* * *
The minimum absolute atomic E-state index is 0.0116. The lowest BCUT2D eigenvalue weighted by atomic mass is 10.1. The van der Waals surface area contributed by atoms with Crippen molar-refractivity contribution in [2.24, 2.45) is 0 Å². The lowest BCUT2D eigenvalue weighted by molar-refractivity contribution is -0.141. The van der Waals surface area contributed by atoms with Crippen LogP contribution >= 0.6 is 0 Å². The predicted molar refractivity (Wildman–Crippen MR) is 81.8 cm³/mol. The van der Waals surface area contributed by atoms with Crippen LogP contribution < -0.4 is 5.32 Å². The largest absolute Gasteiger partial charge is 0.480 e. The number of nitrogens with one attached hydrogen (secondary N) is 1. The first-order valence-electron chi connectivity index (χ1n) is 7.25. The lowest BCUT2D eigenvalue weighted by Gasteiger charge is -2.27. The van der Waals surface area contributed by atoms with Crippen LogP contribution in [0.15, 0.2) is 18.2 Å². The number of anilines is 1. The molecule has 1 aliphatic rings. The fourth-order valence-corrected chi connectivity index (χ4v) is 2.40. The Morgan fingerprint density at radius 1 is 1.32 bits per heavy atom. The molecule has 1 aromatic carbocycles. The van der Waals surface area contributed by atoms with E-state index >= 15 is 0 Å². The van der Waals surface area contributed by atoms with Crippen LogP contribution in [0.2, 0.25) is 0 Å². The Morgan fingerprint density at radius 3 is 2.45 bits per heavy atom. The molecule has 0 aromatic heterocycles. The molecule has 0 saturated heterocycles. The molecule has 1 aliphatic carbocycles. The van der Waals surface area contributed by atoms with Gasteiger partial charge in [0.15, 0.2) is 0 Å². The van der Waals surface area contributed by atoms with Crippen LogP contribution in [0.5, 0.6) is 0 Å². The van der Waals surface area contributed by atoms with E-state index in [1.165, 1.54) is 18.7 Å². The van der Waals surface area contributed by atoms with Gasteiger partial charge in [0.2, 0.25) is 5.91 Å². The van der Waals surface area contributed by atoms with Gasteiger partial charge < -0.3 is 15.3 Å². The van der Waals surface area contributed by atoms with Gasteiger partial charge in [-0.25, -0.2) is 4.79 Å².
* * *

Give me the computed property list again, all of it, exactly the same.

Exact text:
The minimum absolute atomic E-state index is 0.0116. The lowest BCUT2D eigenvalue weighted by atomic mass is 10.1. The van der Waals surface area contributed by atoms with Crippen molar-refractivity contribution in [2.24, 2.45) is 0 Å². The lowest BCUT2D eigenvalue weighted by molar-refractivity contribution is -0.141. The van der Waals surface area contributed by atoms with Crippen LogP contribution >= 0.6 is 0 Å². The predicted molar refractivity (Wildman–Crippen MR) is 81.8 cm³/mol. The van der Waals surface area contributed by atoms with Crippen LogP contribution < -0.4 is 5.32 Å². The largest absolute Gasteiger partial charge is 0.480 e. The number of nitrogens with one attached hydrogen (secondary N) is 1. The first-order valence-electron chi connectivity index (χ1n) is 7.25. The lowest BCUT2D eigenvalue weighted by Gasteiger charge is -2.27. The van der Waals surface area contributed by atoms with Crippen LogP contribution in [0.15, 0.2) is 18.2 Å². The number of anilines is 1. The molecule has 1 aliphatic rings. The fourth-order valence-corrected chi connectivity index (χ4v) is 2.40. The Morgan fingerprint density at radius 1 is 1.32 bits per heavy atom. The molecule has 1 aromatic carbocycles. The van der Waals surface area contributed by atoms with E-state index >= 15 is 0 Å². The van der Waals surface area contributed by atoms with Crippen LogP contribution in [0.2, 0.25) is 0 Å². The Morgan fingerprint density at radius 3 is 2.45 bits per heavy atom. The molecule has 0 aromatic heterocycles. The molecule has 0 saturated heterocycles. The molecule has 1 aliphatic carbocycles. The van der Waals surface area contributed by atoms with Gasteiger partial charge in [0.15, 0.2) is 0 Å². The van der Waals surface area contributed by atoms with Crippen LogP contribution in [0.5, 0.6) is 0 Å². The van der Waals surface area contributed by atoms with E-state index in [1.165, 1.54) is 18.7 Å². The van der Waals surface area contributed by atoms with Gasteiger partial charge in [0.2, 0.25) is 5.91 Å². The van der Waals surface area contributed by atoms with Gasteiger partial charge < -0.3 is 15.3 Å². The van der Waals surface area contributed by atoms with Gasteiger partial charge in [-0.25, -0.2) is 4.79 Å².